The Hospice Team

  • An interdisciplinary team will help to create a plan to meet your loved one’s physical, emotional, and spiritual needs, as well as those of you and your family.
  • Be sure that you understand the role of your loved one’s primary doctor after hospice care begins. In most cases, this physician can continue to provide medical care.
  • The hospice team may provide grief support to surviving loved ones and friends including counseling, making phone calls to loved ones, companionship, and skills training.

Next Step

Explore ways to pay for hospice, including the Medicare Hospice Benefit.

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Hospice is a family-centered approach that includes, at minimum, a team of doctors, nurses, home health aides, social workers, chaplains, counselors, and trained volunteers. Team members work together to meet the dying person’s needs whether they are physical, emotional, or spiritual. The hospice team develops a care plan that meets each person's needs for pain management and symptom control.

A typical hospice team consists of:

  • Home health aide(s)
  • Nurse(s)
  • Hospice physician (or medical director)
  • Personal physician may also be included
  • Social worker(s)
  • Trained volunteer(s)
  • Clergy or other counselor(s)
  • Speech, physical, and occupational therapist(s) (if needed)

24-Hour Support

Hospice care is available around the clock. Most hospices have a nurse on call at all times; some also have on-call chaplains and social workers.

It’s important to understand the role your loved one’s primary doctor will play during hospice care. Most often, a person can choose to have their personal doctor remain involved in the medical care. This physician and the hospice medical director may work together to coordinate medical care, especially when symptoms are difficult to manage. The hospice medical director can answer questions you or your loved one have about hospice medical care.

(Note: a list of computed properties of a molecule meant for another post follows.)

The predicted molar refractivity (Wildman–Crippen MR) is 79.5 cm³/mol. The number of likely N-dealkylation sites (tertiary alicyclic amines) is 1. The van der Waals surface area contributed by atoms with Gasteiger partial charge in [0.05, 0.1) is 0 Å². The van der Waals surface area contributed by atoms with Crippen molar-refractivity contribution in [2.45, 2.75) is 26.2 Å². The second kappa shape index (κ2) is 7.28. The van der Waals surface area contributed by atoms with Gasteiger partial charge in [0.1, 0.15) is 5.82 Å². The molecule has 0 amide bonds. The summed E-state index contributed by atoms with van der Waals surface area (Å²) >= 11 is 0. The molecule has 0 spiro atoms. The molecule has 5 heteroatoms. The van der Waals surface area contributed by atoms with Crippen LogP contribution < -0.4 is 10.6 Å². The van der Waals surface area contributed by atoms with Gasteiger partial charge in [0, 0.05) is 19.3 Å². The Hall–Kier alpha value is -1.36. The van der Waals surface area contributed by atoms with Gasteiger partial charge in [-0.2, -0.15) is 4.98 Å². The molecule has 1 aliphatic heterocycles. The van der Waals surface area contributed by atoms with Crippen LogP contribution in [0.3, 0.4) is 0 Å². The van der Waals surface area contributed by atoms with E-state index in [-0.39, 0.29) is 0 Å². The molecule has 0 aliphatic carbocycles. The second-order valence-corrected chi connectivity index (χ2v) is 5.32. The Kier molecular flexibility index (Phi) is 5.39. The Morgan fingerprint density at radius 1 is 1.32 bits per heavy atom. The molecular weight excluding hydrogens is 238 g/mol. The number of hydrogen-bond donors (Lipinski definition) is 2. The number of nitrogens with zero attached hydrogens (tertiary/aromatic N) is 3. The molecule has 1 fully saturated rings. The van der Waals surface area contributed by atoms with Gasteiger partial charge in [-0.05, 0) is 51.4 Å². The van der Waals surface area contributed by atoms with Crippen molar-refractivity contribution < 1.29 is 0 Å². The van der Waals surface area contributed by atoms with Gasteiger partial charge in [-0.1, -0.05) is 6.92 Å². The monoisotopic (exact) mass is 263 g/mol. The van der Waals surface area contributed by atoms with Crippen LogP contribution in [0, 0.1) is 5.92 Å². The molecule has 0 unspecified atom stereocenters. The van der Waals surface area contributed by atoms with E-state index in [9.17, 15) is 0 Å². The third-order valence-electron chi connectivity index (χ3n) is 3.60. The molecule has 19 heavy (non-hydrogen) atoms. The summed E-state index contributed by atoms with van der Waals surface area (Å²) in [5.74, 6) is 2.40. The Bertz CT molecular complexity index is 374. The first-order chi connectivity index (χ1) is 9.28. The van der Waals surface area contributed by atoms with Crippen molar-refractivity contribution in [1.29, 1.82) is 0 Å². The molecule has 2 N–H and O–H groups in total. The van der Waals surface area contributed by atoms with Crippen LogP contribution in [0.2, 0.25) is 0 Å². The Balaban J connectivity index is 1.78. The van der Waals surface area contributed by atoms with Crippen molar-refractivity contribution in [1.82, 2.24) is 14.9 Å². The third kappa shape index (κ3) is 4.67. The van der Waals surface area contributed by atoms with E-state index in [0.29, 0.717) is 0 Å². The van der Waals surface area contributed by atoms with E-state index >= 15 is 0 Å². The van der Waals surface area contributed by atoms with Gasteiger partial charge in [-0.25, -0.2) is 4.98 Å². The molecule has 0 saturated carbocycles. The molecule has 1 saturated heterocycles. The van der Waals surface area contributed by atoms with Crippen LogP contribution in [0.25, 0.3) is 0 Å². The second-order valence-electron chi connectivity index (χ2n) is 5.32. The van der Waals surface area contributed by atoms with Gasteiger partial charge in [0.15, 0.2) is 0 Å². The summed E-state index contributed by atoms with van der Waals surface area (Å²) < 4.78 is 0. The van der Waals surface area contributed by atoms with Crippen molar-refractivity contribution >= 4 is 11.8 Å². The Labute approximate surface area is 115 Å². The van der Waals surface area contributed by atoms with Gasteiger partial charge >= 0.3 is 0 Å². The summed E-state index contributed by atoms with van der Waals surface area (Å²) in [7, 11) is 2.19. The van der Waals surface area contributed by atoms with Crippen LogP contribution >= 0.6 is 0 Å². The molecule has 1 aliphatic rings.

Hospice also recognizes the need to involve and support the family members and other loved ones who are often the person’s primary caregivers. As a relationship with the hospice begins, hospice staff may want to learn from these caregivers how best to support the dying person.

To meet its responsibilities, the hospice team:

  • Manages the person’s pain and symptoms
  • Provides emotional support
  • Provides needed medications, medical supplies, and equipment
  • Coaches loved ones on how to care for the person
  • Delivers special services like speech and physical therapy when needed
  • Provides short-term inpatient care available when pain or symptoms become too difficult to manage at home, or the caregiver needs respite
  • Provides grief support to surviving loved ones and friends

Support can include conversations with the person and family members, teaching caregiving skills, telephone calls to loved ones, including family members who live at a distance and companionship and other help from volunteers.

Counseling or grief support for the family is an important part of hospice care. After the person's death, bereavement support is offered to families for at least a year. These services may take a variety of forms, including telephone calls, visits, written materials about grieving, and support groups. Individual counseling may be offered by the hospice, or the hospice may make a referral to a community resource.

Next Step: Hospice is covered by Medicare, Medicaid, and most private health plans. Learn more about the Medicare Hospice Benefit.

Content shown was developed through a collaboration between AGIS and the National Hospice and Palliative Care Organization.